Admiral Rickover on the Perils of Managment
From John D Cook, here is an interesting essay by Adm. Hyman G. Rickover, Doing a Job. There is a lot here that probably sounds familiar, which is kind of sad when you think about how little the world of work has changed in sixty years.
In the course of my work, I have interviewed more than 14,000 recently graduated college students for jobs in my organization and in nuclear ships. In recent years a surprising number of applicants, even graduates of engineering schools and the Naval Academy, have become enamored with the study of management – some even majoring in this subject.
Almost without exception they are fluent in the jargon of systems analysis, financial manipulation, and quantitative management. They graduate convinced they have learned management techniques that will enable them to administer any job. Yet most seem to have an unrealistic perception of what is actually involved, with little appreciation of the importance of technical knowledge, experience, and hard work.
Many who teach management in our universities do their students and society a disservice. By focusing on the techniques of “modern management,” they promote the idea that by mastering a few simple principles of how to handle people and situations one can become a universal manager: capable of running any job without having to know much about the work to be managed.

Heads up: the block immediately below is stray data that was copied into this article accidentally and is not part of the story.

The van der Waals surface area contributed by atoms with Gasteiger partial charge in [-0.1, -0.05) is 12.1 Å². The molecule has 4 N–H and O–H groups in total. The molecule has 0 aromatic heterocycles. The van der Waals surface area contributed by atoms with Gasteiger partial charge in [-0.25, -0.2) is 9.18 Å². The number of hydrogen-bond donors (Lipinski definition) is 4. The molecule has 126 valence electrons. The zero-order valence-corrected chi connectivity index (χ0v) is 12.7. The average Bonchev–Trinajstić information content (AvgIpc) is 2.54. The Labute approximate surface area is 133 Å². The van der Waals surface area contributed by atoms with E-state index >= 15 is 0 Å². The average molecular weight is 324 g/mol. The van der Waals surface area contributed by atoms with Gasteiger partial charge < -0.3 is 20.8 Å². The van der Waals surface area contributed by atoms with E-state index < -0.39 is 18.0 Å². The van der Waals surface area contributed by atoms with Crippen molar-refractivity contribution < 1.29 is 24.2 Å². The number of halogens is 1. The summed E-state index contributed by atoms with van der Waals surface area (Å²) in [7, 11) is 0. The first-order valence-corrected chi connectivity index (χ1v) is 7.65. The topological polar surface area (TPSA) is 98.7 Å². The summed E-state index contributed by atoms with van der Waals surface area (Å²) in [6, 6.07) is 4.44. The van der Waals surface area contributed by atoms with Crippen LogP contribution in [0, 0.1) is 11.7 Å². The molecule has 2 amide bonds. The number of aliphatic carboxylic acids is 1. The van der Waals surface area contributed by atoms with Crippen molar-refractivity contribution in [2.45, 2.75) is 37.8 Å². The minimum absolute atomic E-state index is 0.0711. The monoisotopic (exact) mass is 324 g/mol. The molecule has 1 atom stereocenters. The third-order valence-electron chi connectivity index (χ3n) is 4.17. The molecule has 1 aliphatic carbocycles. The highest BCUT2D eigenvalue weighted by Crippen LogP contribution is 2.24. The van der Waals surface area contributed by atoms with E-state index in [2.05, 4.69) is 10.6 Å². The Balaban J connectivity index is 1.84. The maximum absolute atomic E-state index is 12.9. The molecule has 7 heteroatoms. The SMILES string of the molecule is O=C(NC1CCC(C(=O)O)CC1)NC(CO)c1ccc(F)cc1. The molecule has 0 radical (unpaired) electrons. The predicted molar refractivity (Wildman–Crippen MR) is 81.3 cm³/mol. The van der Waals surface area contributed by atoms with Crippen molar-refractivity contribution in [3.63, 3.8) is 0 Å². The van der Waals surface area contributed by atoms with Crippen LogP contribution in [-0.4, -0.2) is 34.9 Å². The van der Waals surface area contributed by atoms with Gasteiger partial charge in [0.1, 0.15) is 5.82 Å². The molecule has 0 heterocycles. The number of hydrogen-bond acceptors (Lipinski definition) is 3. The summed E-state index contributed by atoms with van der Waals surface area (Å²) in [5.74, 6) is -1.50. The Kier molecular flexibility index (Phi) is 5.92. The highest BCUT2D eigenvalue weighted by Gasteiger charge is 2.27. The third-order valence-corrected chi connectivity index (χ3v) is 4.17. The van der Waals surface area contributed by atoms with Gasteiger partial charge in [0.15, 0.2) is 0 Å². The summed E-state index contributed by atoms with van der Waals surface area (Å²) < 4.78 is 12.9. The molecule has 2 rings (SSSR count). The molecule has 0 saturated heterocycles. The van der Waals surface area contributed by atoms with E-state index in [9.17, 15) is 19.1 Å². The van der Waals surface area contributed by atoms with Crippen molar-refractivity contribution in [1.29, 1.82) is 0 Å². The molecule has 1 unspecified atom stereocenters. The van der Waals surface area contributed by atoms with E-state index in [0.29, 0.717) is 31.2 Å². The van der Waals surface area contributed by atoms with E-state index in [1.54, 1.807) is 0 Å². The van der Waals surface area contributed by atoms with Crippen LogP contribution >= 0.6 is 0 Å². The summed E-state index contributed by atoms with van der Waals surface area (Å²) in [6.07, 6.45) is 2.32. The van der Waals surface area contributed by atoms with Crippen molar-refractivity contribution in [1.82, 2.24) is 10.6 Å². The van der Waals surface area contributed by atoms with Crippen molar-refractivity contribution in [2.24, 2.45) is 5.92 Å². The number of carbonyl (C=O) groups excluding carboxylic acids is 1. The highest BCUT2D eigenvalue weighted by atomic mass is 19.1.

Our factories and companies are increasingly being bought, sold, and operated by professional administrators, lawyers, and financial experts who have little understanding of their products, the technology involved, or the needs of customers. As these professional “managers” reach top corporate positions, others emulate them and avoid technical education in favor of management studies. In my opinion, our universities should emphasize the importance of a solid grounding in substantive learning and downgrade so-called management science.
Admiral Rickover is known as the father of the nuclear navy, and his emphasis on technical know how continues to this day in the submarine service.